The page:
What To Eat After a Colonoscopy: An Expert Doctor’s 5 Foods for Recovery, and 5 To Avoid

Updated: May 15, 2024

It's best to go easy on your system after your colonoscopy. Discover gastroenterologist-approved foods to ensure a comfortable transition back to routine eating.

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After all that prep and the procedure itself, it’s natural to come out of the anesthesia from your colonoscopy and start to feel your appetite recover. That’s when it might suddenly dawn on you: Should I have stocked up on certain foods to ease back into my diet?

While many colonoscopy patients learn about the importance of colonoscopy prep, healthcare providers don’t always chat about the nutrition journey post-procedure. Learning what to eat after your colonoscopy might not always be clearly instructed, but indeed you might consider some stocking up with a few particular foods before you go in.

Colonoscopies are crucial not only for detecting colorectal cancer, which affects a significant portion of the population, but also for identifying other potential diseases within the digestive system. According to the American Cancer Society, the lifetime risk of developing colorectal cancer is about one in 23 for men and one in 25 for women, highlighting the importance of regular screenings with a colonoscopy starting from age 45.

Ahead, Cleveland Clinic gastroenterologist Christine Lee, MD, dishes out valuable advice on the dos and don’ts of what to eat after a colonoscopy to ensure you’re fully equipped for a hassle-free recovery. Keep reading to learn what this gastroenterology expert says are the best foods to eat after a colonoscopy.

When can I eat normally after a colonoscopy?

Your digestive system will need a little tender loving care post-exam, so hold off on the feast until the sedation’s fog fully lifts. Most people can return to their regular diet within a day or two, but it’s always best to follow your doctor’s personalized recommendations. They know your medical history and can guide you towards the best options.

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What is the best meal to eat after a colonoscopy?

Dr. Lee suggests that when it’s time to start eating again, it’s wise to begin with foods that are easy on your stomach. Initially opting for light and bland foods can help prevent any discomfort or digestive issues.

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What to eat after a colonoscopy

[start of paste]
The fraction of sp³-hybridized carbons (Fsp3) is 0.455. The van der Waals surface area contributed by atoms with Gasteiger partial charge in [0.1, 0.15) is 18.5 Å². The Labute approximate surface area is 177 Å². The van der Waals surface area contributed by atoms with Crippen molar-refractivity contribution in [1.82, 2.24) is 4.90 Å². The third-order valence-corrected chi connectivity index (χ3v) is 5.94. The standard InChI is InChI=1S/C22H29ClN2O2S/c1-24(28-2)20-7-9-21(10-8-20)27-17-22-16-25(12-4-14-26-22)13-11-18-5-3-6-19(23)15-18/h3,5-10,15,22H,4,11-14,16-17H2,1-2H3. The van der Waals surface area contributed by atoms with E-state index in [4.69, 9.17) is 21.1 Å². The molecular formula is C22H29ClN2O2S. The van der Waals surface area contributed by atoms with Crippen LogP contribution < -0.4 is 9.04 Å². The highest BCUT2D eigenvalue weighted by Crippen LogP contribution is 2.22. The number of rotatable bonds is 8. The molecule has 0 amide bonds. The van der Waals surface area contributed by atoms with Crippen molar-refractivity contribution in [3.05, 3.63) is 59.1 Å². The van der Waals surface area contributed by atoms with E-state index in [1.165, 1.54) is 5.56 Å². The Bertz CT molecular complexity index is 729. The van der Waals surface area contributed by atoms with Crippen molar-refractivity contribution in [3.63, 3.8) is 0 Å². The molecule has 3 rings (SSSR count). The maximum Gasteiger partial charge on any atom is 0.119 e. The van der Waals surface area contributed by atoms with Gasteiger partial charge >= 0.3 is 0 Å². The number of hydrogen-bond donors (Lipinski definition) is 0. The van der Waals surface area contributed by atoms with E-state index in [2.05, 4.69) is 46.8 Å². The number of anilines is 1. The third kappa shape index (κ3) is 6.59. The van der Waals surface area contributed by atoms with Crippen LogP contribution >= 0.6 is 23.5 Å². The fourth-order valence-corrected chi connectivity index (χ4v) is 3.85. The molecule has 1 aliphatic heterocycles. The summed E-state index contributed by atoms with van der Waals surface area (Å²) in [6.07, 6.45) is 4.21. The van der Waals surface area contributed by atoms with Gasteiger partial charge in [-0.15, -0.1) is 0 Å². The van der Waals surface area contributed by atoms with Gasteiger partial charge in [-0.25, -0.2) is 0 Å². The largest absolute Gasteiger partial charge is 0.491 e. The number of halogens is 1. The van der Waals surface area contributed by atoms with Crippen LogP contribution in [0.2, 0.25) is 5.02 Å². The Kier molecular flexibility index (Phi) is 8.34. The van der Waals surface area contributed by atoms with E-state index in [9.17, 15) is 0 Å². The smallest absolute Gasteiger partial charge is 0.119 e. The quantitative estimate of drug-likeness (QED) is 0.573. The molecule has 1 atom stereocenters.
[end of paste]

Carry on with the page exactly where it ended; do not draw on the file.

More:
1. BRAT diet

Chances are you’ve heard of the BRAT diet, an acronym for bananas, white bread, white rice, applesauce, and white toast. These simple carbs are easy to break down and can help solidify your stools, making them the perfect addition to your post-colonoscopy menu.

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2. Soups

Easily digestible and low in gas-producing ingredients, soups are “very easy to digest post colonoscopy,” according to Dr. Lee. Whether you opt for a clear broth or a pureed soup, this comforting meal will be gentle on your recovering gut.

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3. Baked potatoes

These starchy, bland favorites are perfect for absorbing stomach acid and helping your bowel movements return to normal after the laxatives used during the colonoscopy prep. Their comforting texture and neutral flavor make them a go-to choice for post-procedure meals.

Keep in mind, now is not the time to load them with fatty toppings. A simple pad of butter or olive oil and a little salt and pepper will likely be gentlest on your tummy.

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4. Steamed or cooked vegetables

While raw veggies are likely to be tough on your stomach right after your scope, steamed or cooked vegetables are easier to digest and “less gas-forming when being digested,” Dr. Lee says.

Opt for soft, well-cooked options like carrots and zucchini to get your veggie fix without causing discomfort.

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5. Lean proteins

Cooked eggs, baked or boiled chicken, or baked or boiled white fish are protein-packed options that are gentle on your digestive system and won’t contribute to those dreaded post-colonoscopy gas pains. Plus, they’re easy to prepare and can be seasoned with mild herbs to keep things interesting.